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I cannot for the life of me wrap my head around this line of thought. Where does this idea come from? Did some FUD piece on a blog go viral or something?

Consider the autofocusing SLR design: the main mirror obstructs the film/sensor and reflects the projected image up into the pentaprism viewfinder, where some of it is diverted to the metering sensor. Some light bleeds through a half-silvered area of the main mirror and is reflected down onto the AF sensor by a small secondary mirror behind the primary.

Nowhere in this process does the film or image sensor play any role in focusing. IBIS does not, and indeed cannot, affect the AF sensor in any way. The AF sensor does not move.

In-lens stabilisation may help AF performance if the camera is shaking severely by steadying the image projected onto the AF sensor, but this does not make IBIS inherently detrimental to AF performance.

In live view, IBIS can be expected to improve AF performance by helping project a steady, high-contrast image with no motion blur onto the image sensor which is now also tasked with metering and AF.

Last edited by Jens Lyn IV; 09-09-2017 at 06:16 AM.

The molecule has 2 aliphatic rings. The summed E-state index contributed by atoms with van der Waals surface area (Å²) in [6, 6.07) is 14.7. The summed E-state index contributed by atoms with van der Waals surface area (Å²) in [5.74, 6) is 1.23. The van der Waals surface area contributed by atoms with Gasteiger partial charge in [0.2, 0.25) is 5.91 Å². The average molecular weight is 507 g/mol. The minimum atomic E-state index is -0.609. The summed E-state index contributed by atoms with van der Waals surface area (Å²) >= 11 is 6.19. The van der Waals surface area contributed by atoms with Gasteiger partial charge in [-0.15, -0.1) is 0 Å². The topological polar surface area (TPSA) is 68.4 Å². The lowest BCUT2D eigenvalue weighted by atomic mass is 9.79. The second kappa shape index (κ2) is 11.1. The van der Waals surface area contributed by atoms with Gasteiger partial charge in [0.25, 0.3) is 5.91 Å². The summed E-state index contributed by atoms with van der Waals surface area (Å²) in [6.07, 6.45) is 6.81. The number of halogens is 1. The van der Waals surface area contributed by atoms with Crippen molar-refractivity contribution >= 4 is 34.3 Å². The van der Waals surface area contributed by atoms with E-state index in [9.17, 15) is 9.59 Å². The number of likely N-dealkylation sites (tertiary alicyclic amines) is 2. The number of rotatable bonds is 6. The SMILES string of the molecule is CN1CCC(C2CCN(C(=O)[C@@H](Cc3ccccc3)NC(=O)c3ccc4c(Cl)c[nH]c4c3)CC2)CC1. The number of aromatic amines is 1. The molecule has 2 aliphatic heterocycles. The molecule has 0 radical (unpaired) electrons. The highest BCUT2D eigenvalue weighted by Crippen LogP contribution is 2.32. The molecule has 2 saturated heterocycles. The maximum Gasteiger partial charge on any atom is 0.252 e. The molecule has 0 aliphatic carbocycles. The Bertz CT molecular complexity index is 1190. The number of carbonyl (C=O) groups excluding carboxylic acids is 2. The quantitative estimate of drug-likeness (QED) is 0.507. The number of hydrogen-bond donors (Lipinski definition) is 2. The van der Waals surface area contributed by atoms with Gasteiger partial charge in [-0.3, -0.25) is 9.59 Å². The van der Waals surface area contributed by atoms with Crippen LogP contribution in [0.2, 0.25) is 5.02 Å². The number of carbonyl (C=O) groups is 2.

09-09-2017, 06:08 AM - 4 Likes   #7
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The auto focus module is at a different location from the sensor and the sensor moving shouldn't affect it (it might effect live view/contrast AF, but not PDAF). Hunting is usually the result of the photographer choosing an area with little to no contrast to focus on. All camera systems struggle with that.

From my perspective the "issues" Pentax has with auto focus have more to do with tracking. AF-S works well and is very sure until you get down to very low light levels. Tracking is often limited by lenses and more recent DFA lenses seem to do better keeping up with movement.

So, the answer is "No."
09-09-2017, 06:33 AM   #8
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QuoteOriginally posted by Rondec Quote
The auto focus module is at a different location from the sensor and the sensor moving shouldn't affect it (it might effect live view/contrast AF, but not PDAF). Hunting is usually the result of the photographer choosing an area with little to no contrast to focus on. All camera systems struggle with that.

From my perspective the "issues" Pentax has with auto focus have more to do with tracking. AF-S works well and is very sure until you get down to very low light levels. Tracking is often limited by lenses and more recent DFA lenses seem to do better keeping up with movement.